In 2005, Aamina, a 29-year-old married woman, was publicly stoned to death on the basis of being accused of adultery in Argo, Faizabad, Afghanistan. This decision was taken by the local religious leader, Mullah Mohamad Yosuf. After the stoning, the provincial police chief confirmed it and said that the government would make investigations on why this happened. However, it is 2011 and no action has been taken to redeem the dignity of Aamina and prevent the stoning of other women.
In August of 2010, Sediqa and Khayam of Kunduz province were stoned by their community and Taliban members after the Taliban ordered this public execution, because they had fell in love and ran away from their families. They were tricked into coming back to their area to get married and were stoned publicly by about 200 residents of the village. While the Afghan Independent Human Rights Commission, President Hamid Karzai’s spokesman and the Provincial Governor condemned this brutality, the head of the Ulema Council in Kunduz Province, Mawlawi Abdul Yaqub, said to a New York Times Journalist that stoning to death was the appropriate punishment for an illegal sexual relationship. No further action was taken to prosecute those involved in this criminal act of stoning.
On Thursday, November 10, 2011, a mother and daughter were shot in Ghazni province after they had stones thrown at them. While still debated whether or not this is a case of stoning, the fact remains that for weeks, the religious leaders in the area had been giving “fatwa” for the stoning of those involved in adultery.
While the Afghan Civil Code clarifies that cases of adultery the case must be brought to the Afghan legal court and not be decided on by religious leaders, Aamena and other victims of stoning are not given a fair trial and the criminals involved in their stoning have not been brought to justice. In short, little or no action has been taken by the Islamic Republic of Afghanistan to prevent stoning of individuals in Afghanistan.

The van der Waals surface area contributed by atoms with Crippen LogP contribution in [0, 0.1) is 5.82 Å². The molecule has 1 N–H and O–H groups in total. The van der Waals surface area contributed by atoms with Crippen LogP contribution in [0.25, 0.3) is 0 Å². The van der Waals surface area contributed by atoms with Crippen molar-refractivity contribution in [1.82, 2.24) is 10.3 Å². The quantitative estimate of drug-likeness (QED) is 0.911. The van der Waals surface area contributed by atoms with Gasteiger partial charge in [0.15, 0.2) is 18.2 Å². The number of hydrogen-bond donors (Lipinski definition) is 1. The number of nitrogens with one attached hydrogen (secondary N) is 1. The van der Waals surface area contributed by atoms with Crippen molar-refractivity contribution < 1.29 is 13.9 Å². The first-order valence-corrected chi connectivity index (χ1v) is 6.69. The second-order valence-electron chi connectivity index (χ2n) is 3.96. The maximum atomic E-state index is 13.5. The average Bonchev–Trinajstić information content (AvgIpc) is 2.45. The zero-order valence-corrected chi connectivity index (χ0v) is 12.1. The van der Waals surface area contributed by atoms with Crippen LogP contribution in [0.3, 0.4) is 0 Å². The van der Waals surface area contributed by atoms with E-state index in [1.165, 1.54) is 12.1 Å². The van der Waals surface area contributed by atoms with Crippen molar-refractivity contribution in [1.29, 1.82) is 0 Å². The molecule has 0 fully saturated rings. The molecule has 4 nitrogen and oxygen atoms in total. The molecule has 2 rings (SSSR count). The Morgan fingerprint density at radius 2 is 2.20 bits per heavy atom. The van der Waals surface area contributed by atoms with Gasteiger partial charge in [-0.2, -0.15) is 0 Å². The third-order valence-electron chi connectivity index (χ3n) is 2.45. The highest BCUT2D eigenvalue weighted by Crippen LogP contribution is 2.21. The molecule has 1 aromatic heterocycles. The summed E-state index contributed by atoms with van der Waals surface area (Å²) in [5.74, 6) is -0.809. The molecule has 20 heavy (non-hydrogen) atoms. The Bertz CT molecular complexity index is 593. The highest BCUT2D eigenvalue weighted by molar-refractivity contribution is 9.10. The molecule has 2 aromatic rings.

These acts of stoning women without a trial are not only illegal but also against the Islamic law, as articulated through Sunna, saying and doing of Prophet Muhammad, clarify that If married man and woman are caught in the act of adultery and there are four witnesses who explicitly see it, then both can be sentenced to death by stoning, Rajm. If unmarried men and women are seen during the act of adultery, the punishment for both of them is one hundred lashes. The restrictions put on this law, including the high level of proof it requires, are designed to protect individuals, especially women, not be used against them. In none of the cases above, have there been four witnesses who have explicitly seen adultery and women and men have been stoned based on mere accusations, never clearly proven to be true.
In addition to the violation of the laws in Afghanistan, the act of stoning is brutal and a violation of human rights. As a gathering of Afghan youth and women’s organizations, humans rights organization and civil society activists, we urge the Islamic Republic of Afghanistan to take immediate action against the brutal act of stoning to protect the human rights of men and women in Afghanistan.
We demand the following actions from the government, which is responsible for the wellbeing of all its people and justice for all individuals in the country:
We also urge the United Nations, European Union, and other international bodies to take strong actions to pressure the Islamic Republic of Afghanistan to take a stand against the stoning of individuals.
Petition Supported by:
Young Women for Change, Afghan Women's Network, Afghan Youth Initiative, Pashtun Organization for Women, Women for Afghan Women, British Afghan Women's Society, Armanshahr Foundation/OPEN ASIA, The Safe World International Foundation, Foundation for Defending Afghan Women, Hela, Medica Afghanistan Organization, Free and Fair Election Foundation of Afghanistan, Canadian Women for Women in Afghanistan, 50% Campaign, Committee or the Political Participation of Women.